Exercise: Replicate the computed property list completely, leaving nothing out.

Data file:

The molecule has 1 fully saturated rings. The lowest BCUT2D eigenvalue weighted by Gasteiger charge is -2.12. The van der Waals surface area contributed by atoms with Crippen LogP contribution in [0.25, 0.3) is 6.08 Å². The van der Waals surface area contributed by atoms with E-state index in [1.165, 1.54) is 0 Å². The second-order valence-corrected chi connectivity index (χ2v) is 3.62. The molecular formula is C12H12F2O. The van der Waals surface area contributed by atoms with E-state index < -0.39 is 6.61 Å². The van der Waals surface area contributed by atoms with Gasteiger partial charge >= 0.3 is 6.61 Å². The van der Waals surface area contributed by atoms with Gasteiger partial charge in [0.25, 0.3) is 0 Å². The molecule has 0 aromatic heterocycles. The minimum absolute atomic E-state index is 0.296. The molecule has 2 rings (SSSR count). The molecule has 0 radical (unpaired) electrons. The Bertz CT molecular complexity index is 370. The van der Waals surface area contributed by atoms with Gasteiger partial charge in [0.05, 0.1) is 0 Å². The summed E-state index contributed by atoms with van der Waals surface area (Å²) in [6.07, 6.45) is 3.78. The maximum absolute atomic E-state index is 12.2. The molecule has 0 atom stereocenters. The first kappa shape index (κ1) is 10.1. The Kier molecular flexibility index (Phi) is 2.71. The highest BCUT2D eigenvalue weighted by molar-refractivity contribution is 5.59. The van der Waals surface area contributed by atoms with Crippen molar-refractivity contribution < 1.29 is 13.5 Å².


The molecule has 1 fully saturated rings. The lowest BCUT2D eigenvalue weighted by Gasteiger charge is -2.12. The van der Waals surface area contributed by atoms with Crippen LogP contribution in [0.25, 0.3) is 6.08 Å². The van der Waals surface area contributed by atoms with E-state index in [1.165, 1.54) is 0 Å². The second-order valence-corrected chi connectivity index (χ2v) is 3.62. The molecular formula is C12H12F2O. The van der Waals surface area contributed by atoms with E-state index < -0.39 is 6.61 Å². The van der Waals surface area contributed by atoms with Gasteiger partial charge >= 0.3 is 6.61 Å². The van der Waals surface area contributed by atoms with Gasteiger partial charge in [0.25, 0.3) is 0 Å². The molecule has 0 aromatic heterocycles. The minimum absolute atomic E-state index is 0.296. The molecule has 2 rings (SSSR count). The molecule has 0 radical (unpaired) electrons. The Bertz CT molecular complexity index is 370. The van der Waals surface area contributed by atoms with Gasteiger partial charge in [0.05, 0.1) is 0 Å². The summed E-state index contributed by atoms with van der Waals surface area (Å²) in [6.07, 6.45) is 3.78. The maximum absolute atomic E-state index is 12.2. The molecule has 0 atom stereocenters. The first kappa shape index (κ1) is 10.1. The Kier molecular flexibility index (Phi) is 2.71. The highest BCUT2D eigenvalue weighted by molar-refractivity contribution is 5.59. The van der Waals surface area contributed by atoms with Crippen molar-refractivity contribution < 1.29 is 13.5 Å².